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Pregnancy in Prison

The United States has the highest percent of incarcerated women in the world.

According to AMA Journal of Ethics, 205,000 women are currently behind bars whether that be state and federal prisons or jail. When we think about incarcerated women, do we think about women who are pregnant? Many people do not think about pregnant inmates and their experience of becoming a mom while in prison. According to Pregnancy in Prison Statistics, out of twenty two state and federal prison systems, there are a total of 1,396 pregnant people who were admitted. This means that there are 3,000 admissions of pregnant inmates to prison each year. The impact of pregnancy while being in prison can be very stressful.

Laws and Policies for Pregnant Inmates

With the number of incarcerated women increasing and possible admissions of pregnant women, there are policies and laws that are taken in place to help protect the mother and child. 

Under the Eight Amendment of the Constitution of the United States, all U.S. prisons and jails have to provide prenatal care to expectant mothers. 

“Eighth Amendment- Excessive bail shall not be required, nor excessive fines imposed, nor cruel and unusual punishments inflicted (2020, et. alt. Constitution Annotated)”

The First Step Act 

On December 21, 2018 President Trump signed The First Step Act to implement it into public law. This marked the first ever major reforms to our criminal justice system in over a decade. According to Atkins, the First Step Act bans restraining federal inmates during pregnancy, labor, and postpartum recovery unless the individual is considered flight risk and is a threat to others or themselves. For many years, inmates have been overlooked due to security restraints. The Federal Bureau of Prisons are required to count the number of pregnant inmates and keep track of births, miscarriages and abortion. 

With the laws and policies in place, the act of providing care to  incarcerated pregnant mothers is helping, however there still needs more to be done.

Pregnant Women Behind Bars

What is it like for pregnant women who are admitted in jail or prison? An infant is allowed to reside with the mother if the mother’s release date is before the child is 18 months of age. However, there are some cases where the mother only has 48 hours with her child before he/she is sent away to foster care or a relative due to the crime that was committed. Prison Nurseries are open to mothers who give birth to their children while they are serving their sentence. Childbirth and parenting classes are mandatory before and after the child is born.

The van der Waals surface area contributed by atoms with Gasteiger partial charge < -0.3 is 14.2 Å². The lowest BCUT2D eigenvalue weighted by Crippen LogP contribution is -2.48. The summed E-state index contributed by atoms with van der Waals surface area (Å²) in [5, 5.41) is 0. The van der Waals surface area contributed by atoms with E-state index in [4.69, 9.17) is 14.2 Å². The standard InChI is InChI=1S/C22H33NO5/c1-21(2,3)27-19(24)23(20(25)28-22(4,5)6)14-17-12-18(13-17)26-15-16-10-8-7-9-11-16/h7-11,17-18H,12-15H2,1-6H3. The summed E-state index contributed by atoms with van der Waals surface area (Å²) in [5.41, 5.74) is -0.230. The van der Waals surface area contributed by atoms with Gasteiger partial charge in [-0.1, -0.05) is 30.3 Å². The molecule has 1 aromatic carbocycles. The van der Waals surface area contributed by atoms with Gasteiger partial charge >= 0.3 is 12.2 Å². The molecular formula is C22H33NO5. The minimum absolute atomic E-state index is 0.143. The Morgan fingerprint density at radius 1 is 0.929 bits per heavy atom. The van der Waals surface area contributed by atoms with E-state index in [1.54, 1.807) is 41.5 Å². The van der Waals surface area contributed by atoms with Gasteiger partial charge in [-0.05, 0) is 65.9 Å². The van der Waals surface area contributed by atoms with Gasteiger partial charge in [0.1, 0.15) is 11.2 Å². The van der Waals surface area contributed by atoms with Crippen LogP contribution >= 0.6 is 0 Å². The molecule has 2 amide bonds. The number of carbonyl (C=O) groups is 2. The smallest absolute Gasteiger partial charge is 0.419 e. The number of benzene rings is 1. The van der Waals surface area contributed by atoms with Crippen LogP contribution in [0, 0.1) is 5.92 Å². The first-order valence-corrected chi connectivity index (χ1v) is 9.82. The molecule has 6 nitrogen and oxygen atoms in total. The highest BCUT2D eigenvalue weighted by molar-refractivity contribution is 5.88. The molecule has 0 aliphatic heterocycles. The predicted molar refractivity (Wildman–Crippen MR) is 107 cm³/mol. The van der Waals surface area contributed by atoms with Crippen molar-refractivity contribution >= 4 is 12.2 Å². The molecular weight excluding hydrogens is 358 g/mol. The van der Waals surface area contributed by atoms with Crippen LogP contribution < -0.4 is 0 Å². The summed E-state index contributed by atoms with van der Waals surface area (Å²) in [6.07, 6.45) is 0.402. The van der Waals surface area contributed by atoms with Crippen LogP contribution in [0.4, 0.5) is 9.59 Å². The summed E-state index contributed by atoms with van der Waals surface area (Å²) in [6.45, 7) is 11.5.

There are many programs that are implemented to help raise a child while in prison.  An example of this is KerryAnn WiltShire’s story. According to Inside Edition, KeryAnn found out she was 5 weeks pregnant. She partnered with Hour Children to help raise her child in prison. Hour Children helped her during her pregnancy and is still helping her raise her child while in prison. 

Another program that helps incarcerated women is a fairly new program located in Ohio. The Ohio Reformatory opened a new program, Women’s Achieving Baby Care Success- that allows qualifying mothers who are serving their sentence to keep their babies. According to Pfleger of WOSU, ABC is the only program in the state that allows mothers to keep their babies. The program’s new building houses up to 26 mothers and their children. ABC also provides resources to the mothers including breastfeeding consultation, postpartum counseling, Head Start, and weekly appointments with a pediatrician. Many incarcerated mothers who are in these kinds of programs really benefit from it. The mothers feel very grateful to be able to be with their children. 

Overall, being pregnant can be a stressful time for mothers in general, however in prison it is a different experience. There are many options for incarcerated mothers including laws and policies that are put into place as resources. Many programs are established to help incarcerated mothers.